The country’s efforts to attain pharma independence date to at least the mid-2010s. In 2014, for example, the now-discontinued State Program of Accelerated Industrial-Innovative Development (SPAIID) aimed to increase the share of domestically produced medicines to 40-50 percent of the overall market.

How far have they come toward that goal? In October 2020, The Asana Times reported that “the share of domestic manufacturers in the procurement of medicines and medical devices has grown to 30 percent and continues to grow steadily.” It also reported the following:

      • In the first eight months of 2020, production volume increased 34.1 percent, reaching 81.5 billion tenge ($190.28 million).
      • Investments into the industry reached 5.2 percent and 4.1 billion tenge ($9.57 million).

For a little more context, consider these stats from an analysis published in early 2021:

      • In 2018, Kazakh pharma manufacturers produced products valued at 42 billion tenge (about $88 million at current exchange rates).
      • In the first 9 months of 2019, the market for finished pharmaceutical products had grown to 460 billion tenge (about $966 million today), a 22-percent year-on-year increase.

To fuel growth, the government in September 2020 adopted the “Comprehensive Plan for the Development of the Pharmaceutical Industry” through 2025. As reported in the Asana Times, the plan includes the following benchmarks:

      • Thirty new large pharmaceutical operations valued at 77.8 billion tenge ($163.4 million in 2020 dollars)
      • Double medicine production to 230 billion tenge ($537.55 million)
      • Triple exports to 75 billion tenge ($175.10 million)
      • Train more than 2,000 specialists and create permanent jobs for them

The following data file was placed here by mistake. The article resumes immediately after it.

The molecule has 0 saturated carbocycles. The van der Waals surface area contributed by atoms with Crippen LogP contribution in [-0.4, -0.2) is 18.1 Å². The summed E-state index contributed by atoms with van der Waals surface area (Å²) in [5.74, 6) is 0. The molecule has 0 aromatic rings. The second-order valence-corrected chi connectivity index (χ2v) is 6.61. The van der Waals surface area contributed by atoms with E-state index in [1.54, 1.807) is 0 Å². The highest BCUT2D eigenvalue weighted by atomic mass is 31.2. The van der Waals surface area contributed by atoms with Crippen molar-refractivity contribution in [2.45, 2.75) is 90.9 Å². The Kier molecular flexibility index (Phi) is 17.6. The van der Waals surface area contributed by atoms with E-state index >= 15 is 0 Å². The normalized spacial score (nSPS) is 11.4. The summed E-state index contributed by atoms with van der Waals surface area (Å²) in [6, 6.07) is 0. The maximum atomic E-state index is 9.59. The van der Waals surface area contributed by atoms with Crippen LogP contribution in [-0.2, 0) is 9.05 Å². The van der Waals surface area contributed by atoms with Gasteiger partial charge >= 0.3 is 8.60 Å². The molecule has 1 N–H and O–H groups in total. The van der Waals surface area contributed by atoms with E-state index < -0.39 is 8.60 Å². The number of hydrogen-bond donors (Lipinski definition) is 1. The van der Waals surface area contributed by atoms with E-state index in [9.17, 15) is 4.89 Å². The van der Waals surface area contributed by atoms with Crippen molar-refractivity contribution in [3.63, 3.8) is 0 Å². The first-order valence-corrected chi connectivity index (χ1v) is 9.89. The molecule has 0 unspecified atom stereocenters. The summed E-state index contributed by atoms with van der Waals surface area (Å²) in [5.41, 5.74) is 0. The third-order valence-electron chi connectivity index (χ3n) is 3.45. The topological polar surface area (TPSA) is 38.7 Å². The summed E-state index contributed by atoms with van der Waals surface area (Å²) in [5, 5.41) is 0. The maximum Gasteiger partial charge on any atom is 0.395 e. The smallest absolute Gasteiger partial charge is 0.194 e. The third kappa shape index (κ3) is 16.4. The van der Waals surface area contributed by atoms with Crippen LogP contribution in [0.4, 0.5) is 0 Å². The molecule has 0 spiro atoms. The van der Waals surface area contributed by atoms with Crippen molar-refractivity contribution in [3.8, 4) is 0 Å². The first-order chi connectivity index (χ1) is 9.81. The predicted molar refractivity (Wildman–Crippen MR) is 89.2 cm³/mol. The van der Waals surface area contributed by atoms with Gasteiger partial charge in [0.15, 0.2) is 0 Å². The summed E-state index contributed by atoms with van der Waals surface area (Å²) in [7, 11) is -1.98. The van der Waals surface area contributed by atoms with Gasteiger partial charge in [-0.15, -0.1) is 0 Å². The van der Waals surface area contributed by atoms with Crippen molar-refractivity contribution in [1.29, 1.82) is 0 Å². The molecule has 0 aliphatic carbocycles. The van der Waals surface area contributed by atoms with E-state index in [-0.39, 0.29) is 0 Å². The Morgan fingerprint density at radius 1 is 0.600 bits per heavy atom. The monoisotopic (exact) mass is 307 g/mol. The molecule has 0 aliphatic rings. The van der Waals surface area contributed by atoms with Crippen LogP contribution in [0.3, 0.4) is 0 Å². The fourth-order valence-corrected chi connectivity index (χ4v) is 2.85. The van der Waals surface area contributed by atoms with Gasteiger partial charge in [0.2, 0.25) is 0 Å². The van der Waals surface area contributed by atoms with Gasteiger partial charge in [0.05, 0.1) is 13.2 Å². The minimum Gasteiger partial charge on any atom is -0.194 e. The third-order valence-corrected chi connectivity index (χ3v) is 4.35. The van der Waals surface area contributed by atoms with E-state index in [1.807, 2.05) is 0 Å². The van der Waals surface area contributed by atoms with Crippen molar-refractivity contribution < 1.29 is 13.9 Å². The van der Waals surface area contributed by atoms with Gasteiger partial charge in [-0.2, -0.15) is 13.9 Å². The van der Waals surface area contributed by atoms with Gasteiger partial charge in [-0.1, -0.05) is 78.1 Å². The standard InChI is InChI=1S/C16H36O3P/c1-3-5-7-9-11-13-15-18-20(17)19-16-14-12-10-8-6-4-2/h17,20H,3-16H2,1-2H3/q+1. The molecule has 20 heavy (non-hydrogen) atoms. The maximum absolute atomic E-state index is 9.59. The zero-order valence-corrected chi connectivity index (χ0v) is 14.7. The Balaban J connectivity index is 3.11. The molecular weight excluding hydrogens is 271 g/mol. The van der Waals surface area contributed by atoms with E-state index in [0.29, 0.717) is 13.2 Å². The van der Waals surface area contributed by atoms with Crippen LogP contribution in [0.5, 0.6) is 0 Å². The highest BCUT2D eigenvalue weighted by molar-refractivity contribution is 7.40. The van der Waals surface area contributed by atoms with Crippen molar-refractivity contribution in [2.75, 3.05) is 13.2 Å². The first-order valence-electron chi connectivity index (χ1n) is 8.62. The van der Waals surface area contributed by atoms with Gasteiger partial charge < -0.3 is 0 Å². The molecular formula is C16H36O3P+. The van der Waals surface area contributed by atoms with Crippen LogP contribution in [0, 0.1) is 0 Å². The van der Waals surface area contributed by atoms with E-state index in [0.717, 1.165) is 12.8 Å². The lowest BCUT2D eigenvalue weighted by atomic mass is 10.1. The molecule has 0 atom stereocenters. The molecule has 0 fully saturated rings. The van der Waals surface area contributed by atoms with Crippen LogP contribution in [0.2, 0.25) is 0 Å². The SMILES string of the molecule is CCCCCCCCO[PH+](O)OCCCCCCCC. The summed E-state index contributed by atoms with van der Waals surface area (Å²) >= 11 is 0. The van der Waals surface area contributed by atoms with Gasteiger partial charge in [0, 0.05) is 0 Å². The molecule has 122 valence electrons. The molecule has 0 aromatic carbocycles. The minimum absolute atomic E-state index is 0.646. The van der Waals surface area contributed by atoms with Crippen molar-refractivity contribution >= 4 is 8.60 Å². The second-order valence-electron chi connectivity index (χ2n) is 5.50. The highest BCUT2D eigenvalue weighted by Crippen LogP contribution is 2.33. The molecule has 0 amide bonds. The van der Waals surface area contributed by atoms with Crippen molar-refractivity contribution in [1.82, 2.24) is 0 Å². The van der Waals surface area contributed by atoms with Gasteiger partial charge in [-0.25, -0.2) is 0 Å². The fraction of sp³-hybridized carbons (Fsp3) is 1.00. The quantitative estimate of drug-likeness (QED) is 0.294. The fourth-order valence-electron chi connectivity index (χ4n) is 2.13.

• Increase domestic pharmaceutical production to 50 percent in physical terms

Furthermore, then-Prime Minister Askar Mamin directed the government to scale up support for the domestic pharma industry, especially by stimulating clinical and preclinical trials. He also tasked the Ministries of Industry and Infrastructure Development, Healthcare, and Foreign Affairs to incentivize blue-chip pharma companies to set up shop in Kazakhstan.

One last note for further context: Striving for pharma self-sufficiency isn’t a new idea. For example, earlier this year we wrote about Egypt’s Gypto Pharma City. The Egyptian government envisions this “medicine city” as a regional hub for the international pharmaceutical and vaccine industries, calling it “one of the most important national projects … with the aim of possessing the modern technological and industrial capacity in this vital field.”

Final thoughts

On August 8, the Kazakh Trade and Integration Ministry reported that the country boosted its exports to $34.2 billion between January and May 2022, a 37.2 percent increase over the same period last year.

It seems, then, that the Economy of Simple Things, Digital Kazakhstan, and the Comprehensive Plan for the Development of the Pharmaceutical Industry are reaping dividends. They’re promoting the economic vitality that will help propel the implementation of Kazakhstan serialization and traceability requirements across diverse industries, from pharmaceuticals to footwear.

We’ll talk about those requirements next week in in Part 2. In the meantime, take a look at our solutions for Kazakhstan and the other countries in the Eurasian Economic Union (EAEU). You can also contact us to schedule a short demo of our technologies — rfxcel and Antares Vision Group are committed to ensuring you’re compliant everywhere you do business.

Uzbekistan Pharma Serialization Update: September 1 Deadline & More

We’ve been following the Uzbekistan pharma serialization rollout as part of our ongoing survey of global pharmaceutical regulations and compliance.

As we wrote in mid-February 2022, the country’s State Tax Committee “extend[ed] the timeframe for the phased introduction of mandatory digital markings” of pharmaceutical products. That announcement, however, didn’t stipulate a new deadline.

So, what’s the latest with Uzbekistan pharma serialization? Let’s take a look.

Uzbekistan pharma serialization and Resolution No. 149

On April 2 of this year, Uzbekistan’s Cabinet of Ministers adopted Resolution No. 149, “On the introduction of a system of mandatory digital labeling of medicines and medical devices.” This established the following labeling deadlines for medicinal products and medical devices: